- The Washington Times - Tuesday, November 4, 2008

ANNAPOLIS | Maryland voters turned out in large numbers Tuesday to approve a state constitutional amendment to legalize slot-machine gambling while Democratic efforts to replace a longtime Republican representive made for tight, bitterly fought contest on the Eastern Shore, according to early returns.

With 1 percent of 1,829 precincts reporting, 7,488 Marylanders (62 percent) voted for the slot-machine measure and 4,536 (38 percent) voted against it. In addition, Mr. Obama had won 10,823 votes (54 percent) and Republican presidential nominee John McCain had received 9,131 votes (45 percent).

Maryland voters turned out in large numbers, forcing state elections officials to open a call center and distribute additional voting machines across the state to deal with the turnout.

Slot-machine gambling has dominated state politics for the better part of the decade, moving from a routinely doomed bill in the General Assembly under former Gov. Robert L. Ehrlich Jr., a Republican, to a ballot measure drafted by Gov. Martin O’Malley, a Democrat, to voters Tuesday.

Despite legislative tweaks, little has changed in the arguments about the machines: Supporters say slots revenue is needed to improving schooling for children in grades K through 12, and critics say gambling is immoral and a tax on the poor.

“Today, I’m asking for your support and trust in voting for Question 2,” Mr. O’Malley wrote in an e-mail to Marylanders, one of his few public appeals for slots during the campaign.

Polls were set to close at 8 p.m., but many expected voting in some of the state’s most active precincts to continue at least a few hours longer because state law allows everyone in line by 8 p.m. to cast a ballot. Election results were not immediately available.

The State Board of Elections, which had handled voter questions in past elections, called on more than 100 call-center staffers from InfoSpherix Inc. of Cumberland to handle a wave of inquiries that had topped 8,000 calls by Tuesday afternoon.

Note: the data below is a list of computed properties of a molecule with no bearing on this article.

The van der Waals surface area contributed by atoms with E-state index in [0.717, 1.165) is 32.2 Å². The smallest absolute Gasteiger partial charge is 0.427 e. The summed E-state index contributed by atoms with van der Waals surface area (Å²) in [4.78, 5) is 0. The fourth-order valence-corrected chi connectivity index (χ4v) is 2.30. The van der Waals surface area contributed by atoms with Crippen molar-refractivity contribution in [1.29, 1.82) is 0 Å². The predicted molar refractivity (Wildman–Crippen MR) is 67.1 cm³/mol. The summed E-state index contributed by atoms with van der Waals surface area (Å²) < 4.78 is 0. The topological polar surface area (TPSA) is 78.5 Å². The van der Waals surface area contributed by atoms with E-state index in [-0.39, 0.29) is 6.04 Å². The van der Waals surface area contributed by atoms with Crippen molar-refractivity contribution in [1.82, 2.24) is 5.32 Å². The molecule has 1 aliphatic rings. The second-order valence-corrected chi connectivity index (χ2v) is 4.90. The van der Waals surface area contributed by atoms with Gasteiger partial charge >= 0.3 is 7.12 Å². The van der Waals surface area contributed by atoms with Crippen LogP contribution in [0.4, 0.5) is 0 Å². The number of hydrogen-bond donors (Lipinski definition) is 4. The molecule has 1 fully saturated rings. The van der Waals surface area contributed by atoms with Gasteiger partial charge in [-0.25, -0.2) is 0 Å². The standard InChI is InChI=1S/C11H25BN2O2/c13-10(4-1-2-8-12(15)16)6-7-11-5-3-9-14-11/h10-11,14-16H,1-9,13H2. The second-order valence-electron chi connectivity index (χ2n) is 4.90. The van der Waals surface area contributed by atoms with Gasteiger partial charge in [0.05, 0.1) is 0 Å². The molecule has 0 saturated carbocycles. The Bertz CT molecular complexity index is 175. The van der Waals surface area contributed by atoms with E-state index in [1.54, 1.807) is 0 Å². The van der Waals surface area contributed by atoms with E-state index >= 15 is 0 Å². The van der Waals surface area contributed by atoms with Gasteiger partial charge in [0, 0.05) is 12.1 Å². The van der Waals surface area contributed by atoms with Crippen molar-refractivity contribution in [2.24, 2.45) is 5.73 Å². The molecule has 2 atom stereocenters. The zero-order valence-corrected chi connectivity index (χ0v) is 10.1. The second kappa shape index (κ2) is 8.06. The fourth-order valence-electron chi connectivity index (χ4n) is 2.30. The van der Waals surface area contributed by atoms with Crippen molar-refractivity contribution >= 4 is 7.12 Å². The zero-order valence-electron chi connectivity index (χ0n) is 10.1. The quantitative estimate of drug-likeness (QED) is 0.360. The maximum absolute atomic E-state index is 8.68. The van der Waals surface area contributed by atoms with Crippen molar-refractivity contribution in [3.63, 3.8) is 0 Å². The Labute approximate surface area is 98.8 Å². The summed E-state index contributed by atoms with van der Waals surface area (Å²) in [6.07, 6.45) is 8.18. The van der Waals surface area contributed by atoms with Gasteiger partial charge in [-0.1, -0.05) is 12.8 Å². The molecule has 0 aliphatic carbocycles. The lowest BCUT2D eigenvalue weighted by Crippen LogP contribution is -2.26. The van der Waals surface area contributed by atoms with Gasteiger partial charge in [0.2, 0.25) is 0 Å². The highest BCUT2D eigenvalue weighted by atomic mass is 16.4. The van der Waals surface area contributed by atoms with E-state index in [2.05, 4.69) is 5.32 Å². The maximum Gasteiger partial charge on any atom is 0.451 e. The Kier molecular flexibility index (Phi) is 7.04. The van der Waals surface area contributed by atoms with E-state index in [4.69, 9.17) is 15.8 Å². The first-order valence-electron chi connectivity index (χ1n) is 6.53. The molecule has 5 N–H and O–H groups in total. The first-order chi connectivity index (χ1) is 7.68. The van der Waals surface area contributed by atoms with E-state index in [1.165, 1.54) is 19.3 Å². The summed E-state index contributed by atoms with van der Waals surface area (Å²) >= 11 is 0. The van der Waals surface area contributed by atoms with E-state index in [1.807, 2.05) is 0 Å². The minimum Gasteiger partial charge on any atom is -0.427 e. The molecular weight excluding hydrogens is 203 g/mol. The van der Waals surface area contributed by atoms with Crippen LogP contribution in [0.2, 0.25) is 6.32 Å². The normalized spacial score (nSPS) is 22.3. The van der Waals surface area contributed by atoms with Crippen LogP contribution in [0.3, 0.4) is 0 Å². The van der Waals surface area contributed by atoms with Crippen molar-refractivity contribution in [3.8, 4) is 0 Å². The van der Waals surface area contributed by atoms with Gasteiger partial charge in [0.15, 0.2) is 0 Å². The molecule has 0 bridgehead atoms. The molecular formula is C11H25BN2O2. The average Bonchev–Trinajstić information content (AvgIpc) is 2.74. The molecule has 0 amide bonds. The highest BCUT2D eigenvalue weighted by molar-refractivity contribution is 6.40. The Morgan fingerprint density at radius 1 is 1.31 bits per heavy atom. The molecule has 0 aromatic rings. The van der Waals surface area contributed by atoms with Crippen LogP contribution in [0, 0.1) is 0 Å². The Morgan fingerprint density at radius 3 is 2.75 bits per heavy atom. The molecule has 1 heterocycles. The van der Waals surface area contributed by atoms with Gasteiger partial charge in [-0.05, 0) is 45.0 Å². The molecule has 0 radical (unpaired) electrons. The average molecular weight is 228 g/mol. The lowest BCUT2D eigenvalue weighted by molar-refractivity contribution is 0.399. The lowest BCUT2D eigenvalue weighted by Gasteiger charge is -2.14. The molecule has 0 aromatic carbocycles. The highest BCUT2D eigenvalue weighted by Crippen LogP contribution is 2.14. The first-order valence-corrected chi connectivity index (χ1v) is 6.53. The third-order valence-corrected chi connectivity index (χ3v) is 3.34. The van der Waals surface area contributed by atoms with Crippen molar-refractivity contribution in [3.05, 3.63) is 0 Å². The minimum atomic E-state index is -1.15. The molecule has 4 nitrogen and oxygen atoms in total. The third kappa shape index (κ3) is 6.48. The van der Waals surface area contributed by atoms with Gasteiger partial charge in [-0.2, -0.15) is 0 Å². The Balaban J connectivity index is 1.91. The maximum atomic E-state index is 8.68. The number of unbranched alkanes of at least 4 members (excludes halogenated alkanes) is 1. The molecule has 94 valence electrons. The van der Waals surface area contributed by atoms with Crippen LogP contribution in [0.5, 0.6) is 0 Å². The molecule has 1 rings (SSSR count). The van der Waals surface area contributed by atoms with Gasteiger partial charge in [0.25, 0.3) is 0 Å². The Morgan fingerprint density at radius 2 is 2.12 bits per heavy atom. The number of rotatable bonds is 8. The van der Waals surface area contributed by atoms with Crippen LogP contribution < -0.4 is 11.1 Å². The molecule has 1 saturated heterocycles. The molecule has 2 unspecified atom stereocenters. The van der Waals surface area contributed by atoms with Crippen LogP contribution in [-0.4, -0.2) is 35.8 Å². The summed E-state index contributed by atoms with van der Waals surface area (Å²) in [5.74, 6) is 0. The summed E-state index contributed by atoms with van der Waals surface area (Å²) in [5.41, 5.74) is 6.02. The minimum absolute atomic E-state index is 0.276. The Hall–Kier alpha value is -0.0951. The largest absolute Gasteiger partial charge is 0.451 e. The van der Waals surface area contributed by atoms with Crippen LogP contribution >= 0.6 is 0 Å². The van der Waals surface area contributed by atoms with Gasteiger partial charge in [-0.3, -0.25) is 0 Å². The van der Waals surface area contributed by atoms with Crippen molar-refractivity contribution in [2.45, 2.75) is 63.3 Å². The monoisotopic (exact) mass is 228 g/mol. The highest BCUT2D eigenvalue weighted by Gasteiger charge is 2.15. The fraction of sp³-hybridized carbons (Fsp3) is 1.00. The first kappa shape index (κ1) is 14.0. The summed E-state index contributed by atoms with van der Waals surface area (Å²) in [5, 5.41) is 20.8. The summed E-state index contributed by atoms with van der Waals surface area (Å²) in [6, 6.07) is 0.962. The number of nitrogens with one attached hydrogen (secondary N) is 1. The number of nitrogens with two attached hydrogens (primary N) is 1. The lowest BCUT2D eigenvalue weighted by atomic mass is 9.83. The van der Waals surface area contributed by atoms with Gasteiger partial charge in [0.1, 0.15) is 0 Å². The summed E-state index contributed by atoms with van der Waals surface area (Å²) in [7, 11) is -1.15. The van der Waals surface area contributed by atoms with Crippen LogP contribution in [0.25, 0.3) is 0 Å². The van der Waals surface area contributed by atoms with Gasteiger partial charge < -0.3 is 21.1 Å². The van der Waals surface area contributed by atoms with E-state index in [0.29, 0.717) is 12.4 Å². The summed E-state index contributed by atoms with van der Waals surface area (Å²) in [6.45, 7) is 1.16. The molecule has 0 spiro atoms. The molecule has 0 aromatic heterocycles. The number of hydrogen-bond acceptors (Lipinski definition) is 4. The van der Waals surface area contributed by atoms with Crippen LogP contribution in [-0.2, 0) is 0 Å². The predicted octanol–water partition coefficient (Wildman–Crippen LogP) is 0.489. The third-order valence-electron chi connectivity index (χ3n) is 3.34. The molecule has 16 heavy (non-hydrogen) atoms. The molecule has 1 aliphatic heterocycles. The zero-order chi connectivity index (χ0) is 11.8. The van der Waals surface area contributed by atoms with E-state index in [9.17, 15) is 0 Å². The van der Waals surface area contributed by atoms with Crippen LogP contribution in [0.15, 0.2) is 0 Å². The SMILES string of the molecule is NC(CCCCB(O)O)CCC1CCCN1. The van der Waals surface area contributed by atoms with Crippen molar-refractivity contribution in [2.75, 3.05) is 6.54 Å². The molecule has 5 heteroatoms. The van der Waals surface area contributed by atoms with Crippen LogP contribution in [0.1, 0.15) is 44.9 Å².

“We just wouldn’t have been able to keep up with that,” said Ross Goldstein, deputy administrator for the state board, which expected about 85 percent of registered voters to cast ballots.

Long lines and long waits marked early-morning voting in Maryland, but much of that had dropped off by about 10 a.m. Elections watchdogs in Maryland reported an orderly, trouble-free voting experience by most people across the state.

“There were long lines and heavy turnout,” said David Rocah, a staff lawyer with the American Civil Liberties Union of Maryland, which enlisted more than 60 volunteers to take phone calls and monitor polling stations Tuesday. “But in a democracy, that’s a good thing.”

Voters across Maryland on Tuesday sounded fairly settled on their decision to approve or reject slot machines.

“If you don’t have money to gamble, don’t gamble,”said Judy Robinson, 65, of Hyattsville, after voting for the measure. “If you do, have a good time and let the tax dollars accrue.”

The state’s Democratic leaders, who control the General Assembly and the governor’s office, are banking on slots to stave off future budget troubles and pay for commitments made during last year’s special session of the legislature.

Mr. Ehrlich, in his own last-minute appeal to voters, asked them to “send a powerful message to Annapolis” and vote against the slots plan.

The country’s economic troubles have hit the state hard, leaving lawmakers to deal with an unexpected billion-dollar shortfall in next year’s budget.

The economic troubles that have buoyed Democratic congressional campaigns across the country also appeared to help Democrat Frank M. Kratovil Jr.’s bid to win Maryland’s 1st Congressional District and replace Rep. Wayne T. Gilchrest, a longtime incumbent Republican who lost a grueling primary battle in February.

The district, which covers the Eastern Shore and extends into the state’s Western Shore, has long been considered a safe seat for Republicans. But the national economic troubles, Mr. Gilchrest’s support of Mr. Kratovil and a strong cash infusion from national Democrats turned the race into an unexpected struggle for the Republican candidate, state Sen. Andrew P. Harris, who represents Baltimore and Harford counties.

Richard Davis, a Libertarian, was also in the race.

The Democratic Congressional Campaign Committee delivered nearly $2 million to Mr. Kratovil. The conservative Club For Growth paid for $1.3 million in independent aid for Mr. Harris, as well as an additional $250,000 in direct contributions.

Voters in northeast Baltimore County, one of the state’s few Republican strongholds, said they voted for Mr. Harris mainly because he is a Republican.

“I hate people spending too much of my money,” Greg Johnston, 51, of Towson, said of congressional Democrats hoping to add Mr. Kratovil to their ranks.

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